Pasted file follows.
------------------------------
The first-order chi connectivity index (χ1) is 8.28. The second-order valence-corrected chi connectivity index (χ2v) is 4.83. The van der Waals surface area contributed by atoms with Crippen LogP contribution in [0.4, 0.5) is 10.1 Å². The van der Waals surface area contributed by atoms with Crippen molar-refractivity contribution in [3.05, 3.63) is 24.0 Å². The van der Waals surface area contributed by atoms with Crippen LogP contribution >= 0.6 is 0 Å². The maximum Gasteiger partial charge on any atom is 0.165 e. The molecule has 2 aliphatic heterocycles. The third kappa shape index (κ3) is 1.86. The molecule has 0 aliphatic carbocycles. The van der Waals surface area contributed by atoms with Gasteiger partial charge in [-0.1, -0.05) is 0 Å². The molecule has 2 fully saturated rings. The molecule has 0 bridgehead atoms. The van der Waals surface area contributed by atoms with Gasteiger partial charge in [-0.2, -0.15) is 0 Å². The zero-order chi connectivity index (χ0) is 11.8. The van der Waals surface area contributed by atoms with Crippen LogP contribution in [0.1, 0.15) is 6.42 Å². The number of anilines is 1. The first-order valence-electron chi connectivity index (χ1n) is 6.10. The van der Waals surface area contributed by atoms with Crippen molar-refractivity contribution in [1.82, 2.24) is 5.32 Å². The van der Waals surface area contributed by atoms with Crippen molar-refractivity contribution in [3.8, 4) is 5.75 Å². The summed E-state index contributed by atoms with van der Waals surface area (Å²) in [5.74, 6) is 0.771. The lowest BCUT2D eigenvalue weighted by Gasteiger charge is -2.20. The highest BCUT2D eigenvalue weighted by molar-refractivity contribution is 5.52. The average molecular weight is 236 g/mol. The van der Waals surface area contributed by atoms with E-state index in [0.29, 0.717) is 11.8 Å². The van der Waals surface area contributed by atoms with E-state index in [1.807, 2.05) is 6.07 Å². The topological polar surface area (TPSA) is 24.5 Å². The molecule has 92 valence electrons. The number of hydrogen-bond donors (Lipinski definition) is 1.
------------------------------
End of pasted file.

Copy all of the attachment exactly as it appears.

The first-order chi connectivity index (χ1) is 8.28. The second-order valence-corrected chi connectivity index (χ2v) is 4.83. The van der Waals surface area contributed by atoms with Crippen LogP contribution in [0.4, 0.5) is 10.1 Å². The van der Waals surface area contributed by atoms with Crippen molar-refractivity contribution in [3.05, 3.63) is 24.0 Å². The van der Waals surface area contributed by atoms with Crippen LogP contribution >= 0.6 is 0 Å². The maximum Gasteiger partial charge on any atom is 0.165 e. The molecule has 2 aliphatic heterocycles. The third kappa shape index (κ3) is 1.86. The molecule has 0 aliphatic carbocycles. The van der Waals surface area contributed by atoms with Gasteiger partial charge in [-0.1, -0.05) is 0 Å². The molecule has 2 fully saturated rings. The molecule has 0 bridgehead atoms. The van der Waals surface area contributed by atoms with Gasteiger partial charge in [-0.2, -0.15) is 0 Å². The zero-order chi connectivity index (χ0) is 11.8. The van der Waals surface area contributed by atoms with Crippen LogP contribution in [0.1, 0.15) is 6.42 Å². The number of anilines is 1. The first-order valence-electron chi connectivity index (χ1n) is 6.10. The van der Waals surface area contributed by atoms with Crippen molar-refractivity contribution in [1.82, 2.24) is 5.32 Å². The van der Waals surface area contributed by atoms with Crippen molar-refractivity contribution in [3.8, 4) is 5.75 Å². The summed E-state index contributed by atoms with van der Waals surface area (Å²) in [5.74, 6) is 0.771. The lowest BCUT2D eigenvalue weighted by Gasteiger charge is -2.20. The highest BCUT2D eigenvalue weighted by molar-refractivity contribution is 5.52. The average molecular weight is 236 g/mol. The van der Waals surface area contributed by atoms with E-state index in [0.29, 0.717) is 11.8 Å². The van der Waals surface area contributed by atoms with E-state index in [1.807, 2.05) is 6.07 Å². The topological polar surface area (TPSA) is 24.5 Å². The molecule has 92 valence electrons. The number of hydrogen-bond donors (Lipinski definition) is 1.